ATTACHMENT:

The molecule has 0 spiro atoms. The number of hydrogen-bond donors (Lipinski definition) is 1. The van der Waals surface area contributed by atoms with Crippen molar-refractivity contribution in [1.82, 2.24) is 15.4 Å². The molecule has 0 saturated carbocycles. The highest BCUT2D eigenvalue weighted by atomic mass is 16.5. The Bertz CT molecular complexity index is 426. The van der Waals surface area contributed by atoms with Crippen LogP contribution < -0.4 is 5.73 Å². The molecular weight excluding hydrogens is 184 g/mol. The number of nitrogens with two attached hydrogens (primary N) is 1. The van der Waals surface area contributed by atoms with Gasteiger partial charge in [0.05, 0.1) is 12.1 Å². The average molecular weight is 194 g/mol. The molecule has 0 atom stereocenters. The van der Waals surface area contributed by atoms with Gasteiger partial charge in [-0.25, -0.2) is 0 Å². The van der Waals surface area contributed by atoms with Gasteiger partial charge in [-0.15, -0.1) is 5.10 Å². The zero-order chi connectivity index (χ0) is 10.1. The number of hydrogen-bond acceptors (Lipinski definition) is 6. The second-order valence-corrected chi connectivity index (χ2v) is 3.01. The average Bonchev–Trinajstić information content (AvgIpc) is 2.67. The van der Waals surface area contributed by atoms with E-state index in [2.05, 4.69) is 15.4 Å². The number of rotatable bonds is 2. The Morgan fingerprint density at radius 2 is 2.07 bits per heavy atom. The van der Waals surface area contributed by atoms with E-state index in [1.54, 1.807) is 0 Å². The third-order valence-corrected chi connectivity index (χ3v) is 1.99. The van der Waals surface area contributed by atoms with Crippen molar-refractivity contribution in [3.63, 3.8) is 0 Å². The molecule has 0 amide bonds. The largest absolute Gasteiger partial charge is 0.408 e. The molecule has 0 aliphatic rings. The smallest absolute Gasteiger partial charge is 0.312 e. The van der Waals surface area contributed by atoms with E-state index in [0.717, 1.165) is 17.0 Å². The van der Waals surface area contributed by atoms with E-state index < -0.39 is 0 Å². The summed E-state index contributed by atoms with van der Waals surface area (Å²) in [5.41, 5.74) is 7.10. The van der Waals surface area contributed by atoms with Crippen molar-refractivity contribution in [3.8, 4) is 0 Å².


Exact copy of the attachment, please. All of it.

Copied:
The molecule has 0 spiro atoms. The number of hydrogen-bond donors (Lipinski definition) is 1. The van der Waals surface area contributed by atoms with Crippen molar-refractivity contribution in [1.82, 2.24) is 15.4 Å². The molecule has 0 saturated carbocycles. The highest BCUT2D eigenvalue weighted by atomic mass is 16.5. The Bertz CT molecular complexity index is 426. The van der Waals surface area contributed by atoms with Crippen LogP contribution < -0.4 is 5.73 Å². The molecular weight excluding hydrogens is 184 g/mol. The number of nitrogens with two attached hydrogens (primary N) is 1. The van der Waals surface area contributed by atoms with Gasteiger partial charge in [0.05, 0.1) is 12.1 Å². The average molecular weight is 194 g/mol. The molecule has 0 atom stereocenters. The van der Waals surface area contributed by atoms with Gasteiger partial charge in [-0.25, -0.2) is 0 Å². The van der Waals surface area contributed by atoms with Gasteiger partial charge in [-0.15, -0.1) is 5.10 Å². The zero-order chi connectivity index (χ0) is 10.1. The number of hydrogen-bond acceptors (Lipinski definition) is 6. The second-order valence-corrected chi connectivity index (χ2v) is 3.01. The average Bonchev–Trinajstić information content (AvgIpc) is 2.67. The van der Waals surface area contributed by atoms with E-state index in [2.05, 4.69) is 15.4 Å². The number of rotatable bonds is 2. The Morgan fingerprint density at radius 2 is 2.07 bits per heavy atom. The van der Waals surface area contributed by atoms with E-state index in [1.54, 1.807) is 0 Å². The third-order valence-corrected chi connectivity index (χ3v) is 1.99. The van der Waals surface area contributed by atoms with Crippen molar-refractivity contribution in [3.63, 3.8) is 0 Å². The molecule has 0 amide bonds. The largest absolute Gasteiger partial charge is 0.408 e. The molecule has 0 aliphatic rings. The smallest absolute Gasteiger partial charge is 0.312 e. The van der Waals surface area contributed by atoms with E-state index in [0.717, 1.165) is 17.0 Å². The van der Waals surface area contributed by atoms with E-state index < -0.39 is 0 Å². The summed E-state index contributed by atoms with van der Waals surface area (Å²) in [5.41, 5.74) is 7.10. The van der Waals surface area contributed by atoms with Crippen molar-refractivity contribution in [3.8, 4) is 0 Å².